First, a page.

yocable sentence, condemns, without farther enquiry, the devil, when he was taken in the very fact, which hecould neither deny nor transfer to another : so those blessings or privileges, which are made over to the elect in this condemnation of the devil are made over to them, by the last and immutable will of God, which does not depend on any uncertain condition.

VII. Now let us take a more distinct view of the things, contained in this sentence. And they are the following : 1. The blessings : or benefits promised to man. II. The author of those good things. III. Their meritorious cause. IV. The man. ner of acquiftion. V. The heirs. VI. The mean of acquifition.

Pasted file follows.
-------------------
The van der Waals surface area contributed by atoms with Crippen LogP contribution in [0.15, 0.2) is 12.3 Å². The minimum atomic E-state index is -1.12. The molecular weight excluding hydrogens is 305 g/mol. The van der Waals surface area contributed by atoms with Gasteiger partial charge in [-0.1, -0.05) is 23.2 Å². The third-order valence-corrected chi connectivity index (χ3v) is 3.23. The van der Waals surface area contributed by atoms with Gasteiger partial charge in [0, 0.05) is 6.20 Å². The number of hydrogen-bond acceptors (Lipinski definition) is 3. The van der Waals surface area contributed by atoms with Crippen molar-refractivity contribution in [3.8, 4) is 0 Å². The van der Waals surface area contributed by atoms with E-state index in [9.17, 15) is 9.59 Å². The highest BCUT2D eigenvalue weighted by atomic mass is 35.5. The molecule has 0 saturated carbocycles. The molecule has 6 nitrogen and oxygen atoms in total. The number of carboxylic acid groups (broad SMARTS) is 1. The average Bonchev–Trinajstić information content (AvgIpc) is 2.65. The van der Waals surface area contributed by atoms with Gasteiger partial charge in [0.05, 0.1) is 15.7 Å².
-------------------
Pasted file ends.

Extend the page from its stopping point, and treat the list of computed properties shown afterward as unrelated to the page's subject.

VIII. The evils which God pronounces against the serpent, are so many BENEFITS, or blessings to man: and they are four, The first is the “curse of the serpent; because thou hast done this, thou art cursed above all cattle, and above every beast of the field.” All beasts are subject to destruction : “ natural brute beasts, made to be taken and destroyed,” 2 Pet. . 12. And it is for man's sin, that beasts, as the property of man, are made more miserable ; for they cannot be excluded from being a part of this world, which is not willingly subject to yanity, Rom. viii. 20. and among them there are those, called evil beasts. But the curse threatened against the serpent, is such as renders him inferior to, viler and more miserable than all beasts : importing, ist, An invincible folly and malice; fo that he can be neither wife nor good: worse than a “ horse or mule, which have no understanding,” Pr. xxxiii. 9. 2dly, The very worst degree of vileness, whereby he, who impiously attempted to be equal to God, and seemed to have acquired a dominion over man, the noblest of God's creatures, is depressed below the beasts of burden. 3dly, A state of never ending misery: The beasts die and perish, and never come into judgment. But the serpent accursed above the beasts, cannot escape judgment;“ everlasting fire is prepared for the devil and his angels,” Matt. xxi. 41. It could not but be acceptable to man, to hear that sentence pronounced, by which that enemy, who had made him obnoxious, is himself doomed to be accursed.